• 71% of respondents 21-40 (46% under 30) 64% female Professions: nurse, management, teacher, unemployed, occupational therapist Tiff: management, librarians, teachers, students, counselors (nurses and unemployed had 5 each) EIS essential for college study? Crawford 26% Tiff 54% Essential for work? Crawford 49% Tiff 54% Crawford 80% IL important for job skills Tiff 53%
  • Information literacy in the workplace

    1. 1. #infolitwork or #SLA2010 Twitter Hashtag
    2. 2. Information literacy in the workplace
    3. 3. “ Many businesses are knowledge driven. Even entry level employees have to know how to identify information problems and go about solving them” ~ unidentified employer 2000.Topsey Smalley, Workplace Quotes
    4. 5. The original idea <ul><li>The use of information services and information literacy: A Glasgow Caledonian University study </li></ul><ul><li>John Crawford </li></ul><ul><li>Journal of Librarianship and Information Science </li></ul><ul><li>2006 Volume 38 Pages 33-44 </li></ul>
    5. 6. The original idea <ul><li>Stemmed from a study by John Crawford of Glasgow Caledonian University in Scotland </li></ul><ul><li>Examined how current students and alumni at his university used research skills from college </li></ul><ul><li>His findings indicated….. </li></ul>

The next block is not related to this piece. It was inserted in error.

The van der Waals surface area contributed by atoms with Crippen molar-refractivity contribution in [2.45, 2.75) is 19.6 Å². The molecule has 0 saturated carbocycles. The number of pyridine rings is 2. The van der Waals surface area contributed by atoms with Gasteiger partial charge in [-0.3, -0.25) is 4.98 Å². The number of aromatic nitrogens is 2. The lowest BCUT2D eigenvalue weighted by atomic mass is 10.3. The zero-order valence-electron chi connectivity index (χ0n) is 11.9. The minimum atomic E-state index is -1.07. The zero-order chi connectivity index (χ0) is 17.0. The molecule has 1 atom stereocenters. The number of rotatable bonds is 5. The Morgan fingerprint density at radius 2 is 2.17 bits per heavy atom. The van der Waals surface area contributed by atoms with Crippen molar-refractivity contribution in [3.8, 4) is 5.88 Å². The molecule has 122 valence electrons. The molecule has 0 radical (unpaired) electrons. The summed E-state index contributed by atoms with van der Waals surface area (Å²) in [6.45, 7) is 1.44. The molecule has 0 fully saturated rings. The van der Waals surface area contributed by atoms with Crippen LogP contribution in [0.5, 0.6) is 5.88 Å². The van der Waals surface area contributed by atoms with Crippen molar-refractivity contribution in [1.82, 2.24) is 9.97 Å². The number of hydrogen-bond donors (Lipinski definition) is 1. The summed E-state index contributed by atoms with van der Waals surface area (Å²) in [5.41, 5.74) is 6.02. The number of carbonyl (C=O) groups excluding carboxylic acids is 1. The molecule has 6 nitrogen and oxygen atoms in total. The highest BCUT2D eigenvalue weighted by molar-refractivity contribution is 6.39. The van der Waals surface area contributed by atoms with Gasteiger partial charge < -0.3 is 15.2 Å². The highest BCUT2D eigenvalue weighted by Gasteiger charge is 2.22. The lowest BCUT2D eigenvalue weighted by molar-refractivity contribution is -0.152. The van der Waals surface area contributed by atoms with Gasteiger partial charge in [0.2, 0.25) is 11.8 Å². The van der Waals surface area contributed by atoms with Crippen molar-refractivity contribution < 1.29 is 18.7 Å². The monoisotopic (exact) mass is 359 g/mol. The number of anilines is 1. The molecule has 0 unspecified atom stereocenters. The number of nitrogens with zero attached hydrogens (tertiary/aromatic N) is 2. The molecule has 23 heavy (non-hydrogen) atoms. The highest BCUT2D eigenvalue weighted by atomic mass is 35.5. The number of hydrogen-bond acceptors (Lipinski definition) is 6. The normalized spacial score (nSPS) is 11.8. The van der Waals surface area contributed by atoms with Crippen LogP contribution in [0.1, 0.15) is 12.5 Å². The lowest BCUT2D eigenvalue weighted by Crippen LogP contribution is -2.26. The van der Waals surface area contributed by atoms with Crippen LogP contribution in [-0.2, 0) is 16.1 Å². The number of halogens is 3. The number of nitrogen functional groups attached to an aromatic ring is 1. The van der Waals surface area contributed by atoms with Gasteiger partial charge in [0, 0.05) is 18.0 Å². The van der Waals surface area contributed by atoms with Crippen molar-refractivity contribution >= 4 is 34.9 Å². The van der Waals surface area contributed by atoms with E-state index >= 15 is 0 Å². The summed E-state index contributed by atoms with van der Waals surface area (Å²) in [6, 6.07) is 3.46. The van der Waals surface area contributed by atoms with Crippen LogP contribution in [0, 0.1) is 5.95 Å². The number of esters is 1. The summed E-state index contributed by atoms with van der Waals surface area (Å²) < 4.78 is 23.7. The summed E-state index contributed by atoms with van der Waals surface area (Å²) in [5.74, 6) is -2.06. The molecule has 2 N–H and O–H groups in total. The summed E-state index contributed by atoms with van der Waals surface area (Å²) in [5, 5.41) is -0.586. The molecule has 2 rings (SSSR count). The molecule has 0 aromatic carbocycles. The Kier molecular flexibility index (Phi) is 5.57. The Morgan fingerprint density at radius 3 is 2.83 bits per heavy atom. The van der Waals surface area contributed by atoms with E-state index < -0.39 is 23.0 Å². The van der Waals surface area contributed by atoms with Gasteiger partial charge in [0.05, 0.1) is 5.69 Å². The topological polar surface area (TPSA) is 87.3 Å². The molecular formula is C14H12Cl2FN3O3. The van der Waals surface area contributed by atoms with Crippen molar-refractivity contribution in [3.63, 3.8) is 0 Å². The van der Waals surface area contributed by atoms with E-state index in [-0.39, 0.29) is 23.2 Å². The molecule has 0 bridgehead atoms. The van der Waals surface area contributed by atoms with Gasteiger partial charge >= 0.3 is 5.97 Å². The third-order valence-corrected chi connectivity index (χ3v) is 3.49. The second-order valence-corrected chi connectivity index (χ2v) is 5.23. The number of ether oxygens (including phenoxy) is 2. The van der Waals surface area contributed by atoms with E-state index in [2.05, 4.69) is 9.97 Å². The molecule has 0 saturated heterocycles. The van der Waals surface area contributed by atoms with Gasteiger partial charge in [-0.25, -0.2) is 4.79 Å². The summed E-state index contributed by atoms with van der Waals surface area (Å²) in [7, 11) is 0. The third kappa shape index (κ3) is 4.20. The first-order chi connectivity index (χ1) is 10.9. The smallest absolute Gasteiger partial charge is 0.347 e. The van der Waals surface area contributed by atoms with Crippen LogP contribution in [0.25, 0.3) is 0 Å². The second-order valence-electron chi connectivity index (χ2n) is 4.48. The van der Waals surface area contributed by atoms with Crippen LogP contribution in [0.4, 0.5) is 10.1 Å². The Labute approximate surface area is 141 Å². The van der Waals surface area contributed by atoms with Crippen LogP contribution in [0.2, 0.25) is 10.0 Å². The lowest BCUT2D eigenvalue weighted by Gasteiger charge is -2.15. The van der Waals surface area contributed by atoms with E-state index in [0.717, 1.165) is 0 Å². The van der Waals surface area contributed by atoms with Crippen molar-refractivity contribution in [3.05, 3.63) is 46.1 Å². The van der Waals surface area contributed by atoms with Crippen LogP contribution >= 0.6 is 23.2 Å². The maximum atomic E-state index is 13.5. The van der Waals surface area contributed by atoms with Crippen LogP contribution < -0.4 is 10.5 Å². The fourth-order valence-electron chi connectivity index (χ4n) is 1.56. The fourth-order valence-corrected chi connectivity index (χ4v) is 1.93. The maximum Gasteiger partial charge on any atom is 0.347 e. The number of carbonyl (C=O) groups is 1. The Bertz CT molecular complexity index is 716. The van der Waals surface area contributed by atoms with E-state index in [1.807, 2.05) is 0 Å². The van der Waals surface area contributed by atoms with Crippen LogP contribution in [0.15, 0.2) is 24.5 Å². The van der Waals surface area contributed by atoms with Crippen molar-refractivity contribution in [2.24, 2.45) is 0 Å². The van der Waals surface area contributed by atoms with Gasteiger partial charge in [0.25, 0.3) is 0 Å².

6. 7. Modifying the survey.. CSU Campuses Changed British to US English Added additional questions based upon the 21 century initiatives ALL 4 year universities
    7. 8. Implementing the survey Snapshot Not enough surveys completed to be a sound scientific indicator of results More Collaboration Social Media was used to distribute survey- I would not do this again!
    8. 9. <ul><li>RQ1: Does an information literacy requirement at a campus make a difference in research skills? </li></ul>Research Question Research Question Research Question RESARCH QUESTION RESEARCH RQ2: How much do information literacy skills learned in college impact use in the workplace? RQ3: Do alumni attribute their ICT skills to the library or other aspects of their education?
    9. 10. The Methodology <ul><li>43 Questions </li></ul><ul><li>Alumni Profile </li></ul><ul><li>Information Literacy/Library instruction </li></ul><ul><li>Information Sources you used at your Campus </li></ul><ul><li>Information Sources you used use in the workplace </li></ul><ul><li>Self Assessment of Information Literacy/Research Skills </li></ul>5 sections
    10. 11. <ul><li>Total Started Survey: 33 </li></ul><ul><li>Total Completed Survey:  18   (54.5%) </li></ul>Non CSU CSU Total Started Survey: 62 Total Completed Survey:  54   (87.1%) The Respondents 72 completed (150 per CSU was goal)